THE BIG GAME: The Witcher 3: Wild Hunt

MCV speaks to developer CD Projekt RED’s joint CEO and co-founder Marcin Iwiński about the next chapter in the franchise.

There are a number of ways of gauging how popular your game franchise is – how many units it has sold, the amount of money you have made and its score on Metacritic.  

But when one of your games is name-dropped by the President of the United States when he visits your home country, you know that it might be a bit of a big deal.

“It’s so great,” says Marcin Iwiński, who is one of Polish studio CD Projekt RED’s founders and CEOs. “When President Obama was last in Poland, the prime minister gave him a copy of The Witcher 2 and when he came back he mentioned it so it meant that there’s definitely a lot of attention about the Polish games industry.

“I’m sure Obama isn’t mentioning it without a reason. We are on the radar and we’re getting more and more known around the world.”

The Witcher is Polish through and through, based on books by local author Andrzej Sapkowski.

“I read the first story in high school and started to think how cool it would be to make it into a game. Sapkowski might not have realised it, but his literature was perfect for a game,” says Iwiński.

And being mentioned by Obama isn’t even the biggest name drop the series has received recently.

The Witcher 3: Wild Hunt was one of three RPG titles shown off as a part of Microsoft’s Press Briefing at this year’s E3 – the other two being Fable and Dragon Age Inquisition. But Iwiński is not intimidated by this competition.

“Dragon Age is coming out this year [The Witcher 3 is due in February 2015] and Fableis targeted at a different audience entirely. There isn’t any competition. I sincerely hope that RPG gamers will buy all of them.”

Appearing on Microsoft’s stage with such illustrious company was just one part of a big E3 for The Witcher.

The Witcher was our first game and we have grown up alongside the series.
If you look at how the relationship with women was in The Witcher 2,
we are improving. Maybe the sex cards in the first game were
crossing the line a bit, but in The Witcher 2 and 3 we are
trying to depict sex as a part of the story.

CD Projekt RED joint CEO and co-founder Marcin Iwiński

The game was playable on the show floor, too. This clearly won the hearts and minds of those present as Wild Hunt went on to win both IGN and GameSpot’s People’s Choice Award as the Game of the Show.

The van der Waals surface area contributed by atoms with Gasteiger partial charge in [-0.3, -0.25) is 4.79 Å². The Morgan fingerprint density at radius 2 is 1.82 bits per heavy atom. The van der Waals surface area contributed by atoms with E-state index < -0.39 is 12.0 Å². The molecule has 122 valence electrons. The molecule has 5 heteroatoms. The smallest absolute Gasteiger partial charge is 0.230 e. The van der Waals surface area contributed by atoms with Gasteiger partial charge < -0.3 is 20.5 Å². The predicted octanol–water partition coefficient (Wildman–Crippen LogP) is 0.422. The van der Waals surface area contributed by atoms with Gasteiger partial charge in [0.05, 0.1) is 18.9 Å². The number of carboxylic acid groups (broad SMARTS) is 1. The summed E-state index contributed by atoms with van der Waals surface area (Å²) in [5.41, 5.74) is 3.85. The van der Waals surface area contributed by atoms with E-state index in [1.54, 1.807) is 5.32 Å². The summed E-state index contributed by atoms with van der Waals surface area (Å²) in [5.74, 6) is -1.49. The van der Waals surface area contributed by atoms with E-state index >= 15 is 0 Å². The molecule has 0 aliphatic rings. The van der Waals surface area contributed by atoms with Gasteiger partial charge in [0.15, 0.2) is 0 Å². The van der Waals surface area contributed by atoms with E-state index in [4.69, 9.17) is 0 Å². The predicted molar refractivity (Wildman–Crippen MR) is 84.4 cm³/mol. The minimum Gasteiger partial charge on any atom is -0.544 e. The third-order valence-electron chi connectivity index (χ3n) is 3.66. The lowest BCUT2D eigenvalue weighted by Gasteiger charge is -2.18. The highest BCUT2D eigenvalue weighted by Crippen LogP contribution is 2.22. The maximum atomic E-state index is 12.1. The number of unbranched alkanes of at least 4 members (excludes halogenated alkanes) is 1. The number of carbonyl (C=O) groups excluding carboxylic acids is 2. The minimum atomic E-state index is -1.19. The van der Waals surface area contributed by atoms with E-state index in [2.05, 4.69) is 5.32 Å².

“We had a great success at E3,” gushes Iwiński. “We’ve been showing more stuff and kicked off the show with a showcase during the Microsoft Media Briefing.

“And we had a five-minute demo, showing highly polished gameplay, as well as a 20-minute presentation behind closed doors at Warner Bros’ booth (who is publishing The Witcher 3 in North America).

“We got over 40 awards at E3 and 2,500 visitors to the booth. Winning GameSpot’s and IGN’s People’s Choice prize felt pretty important. That’s the vote of the gamers. It’s important to know that you are on the right track.”

These aren’t the first awards Wild Hunt has received. Before E3, European publishing partner Bandai Namco was showing off the 90 industry awards the title had won so far. It’s clearly something to be proud of, but it also adds a layer of pressure.

“Development makes me nervous. You have to deliver a great game,” says Iwiński. “We are thrilled with the awards we have won but there is a lot of pressure. We are trying to make sure the pressure is motivating. Having said that, we aren’t getting awards out of nowhere.

“We’re showing finished pieces of the game. Of course it’s a sample, but the media and gamers’ judgement is based on something concrete. We are not showing anything fake.”

FROM SCREEN TO TABLE

The Witcher 3 isn’t the only game from the series on the release schedule. CD Projekt RED is working on a physical and digital board game entitled The Witcher Adventure Game, as well as a MOBA title: The Witcher Battle Arena.

“The Witcher books are in our DNA. When you have such a great world, you are tempted to expand the universe,” explains the studio’s joint CEO and co-founder Marcin Iwiński.